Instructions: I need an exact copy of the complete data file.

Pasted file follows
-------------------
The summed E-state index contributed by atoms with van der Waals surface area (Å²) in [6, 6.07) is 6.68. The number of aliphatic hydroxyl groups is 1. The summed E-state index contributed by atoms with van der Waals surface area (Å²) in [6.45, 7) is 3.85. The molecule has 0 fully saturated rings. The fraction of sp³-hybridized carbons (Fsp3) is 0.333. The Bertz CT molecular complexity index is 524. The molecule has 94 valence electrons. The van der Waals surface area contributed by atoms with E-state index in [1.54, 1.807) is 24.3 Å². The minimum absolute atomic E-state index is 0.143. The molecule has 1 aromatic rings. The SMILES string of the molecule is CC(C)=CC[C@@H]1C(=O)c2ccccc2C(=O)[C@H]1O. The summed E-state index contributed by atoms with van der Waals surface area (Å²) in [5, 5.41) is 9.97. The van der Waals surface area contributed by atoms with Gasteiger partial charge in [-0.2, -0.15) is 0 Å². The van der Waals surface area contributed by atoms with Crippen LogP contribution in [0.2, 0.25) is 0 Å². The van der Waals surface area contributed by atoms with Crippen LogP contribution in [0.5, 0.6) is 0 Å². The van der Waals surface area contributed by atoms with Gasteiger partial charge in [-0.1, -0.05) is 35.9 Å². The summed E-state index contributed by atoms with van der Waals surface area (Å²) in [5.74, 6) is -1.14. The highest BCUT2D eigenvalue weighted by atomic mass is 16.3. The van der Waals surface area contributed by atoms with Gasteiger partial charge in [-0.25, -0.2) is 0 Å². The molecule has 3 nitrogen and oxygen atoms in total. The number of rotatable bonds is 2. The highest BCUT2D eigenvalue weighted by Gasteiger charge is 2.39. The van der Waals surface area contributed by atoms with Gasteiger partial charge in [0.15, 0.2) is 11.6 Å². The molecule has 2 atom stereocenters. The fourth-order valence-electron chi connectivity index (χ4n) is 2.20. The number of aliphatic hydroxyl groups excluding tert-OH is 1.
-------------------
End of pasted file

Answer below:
The summed E-state index contributed by atoms with van der Waals surface area (Å²) in [6, 6.07) is 6.68. The number of aliphatic hydroxyl groups is 1. The summed E-state index contributed by atoms with van der Waals surface area (Å²) in [6.45, 7) is 3.85. The molecule has 0 fully saturated rings. The fraction of sp³-hybridized carbons (Fsp3) is 0.333. The Bertz CT molecular complexity index is 524. The molecule has 94 valence electrons. The van der Waals surface area contributed by atoms with E-state index in [1.54, 1.807) is 24.3 Å². The minimum absolute atomic E-state index is 0.143. The molecule has 1 aromatic rings. The SMILES string of the molecule is CC(C)=CC[C@@H]1C(=O)c2ccccc2C(=O)[C@H]1O. The summed E-state index contributed by atoms with van der Waals surface area (Å²) in [5, 5.41) is 9.97. The van der Waals surface area contributed by atoms with Gasteiger partial charge in [-0.2, -0.15) is 0 Å². The van der Waals surface area contributed by atoms with Crippen LogP contribution in [0.2, 0.25) is 0 Å². The van der Waals surface area contributed by atoms with Crippen LogP contribution in [0.5, 0.6) is 0 Å². The van der Waals surface area contributed by atoms with Gasteiger partial charge in [-0.1, -0.05) is 35.9 Å². The summed E-state index contributed by atoms with van der Waals surface area (Å²) in [5.74, 6) is -1.14. The highest BCUT2D eigenvalue weighted by atomic mass is 16.3. The van der Waals surface area contributed by atoms with Gasteiger partial charge in [-0.25, -0.2) is 0 Å². The molecule has 3 nitrogen and oxygen atoms in total. The number of rotatable bonds is 2. The highest BCUT2D eigenvalue weighted by Gasteiger charge is 2.39. The van der Waals surface area contributed by atoms with Gasteiger partial charge in [0.15, 0.2) is 11.6 Å². The molecule has 2 atom stereocenters. The fourth-order valence-electron chi connectivity index (χ4n) is 2.20. The number of aliphatic hydroxyl groups excluding tert-OH is 1.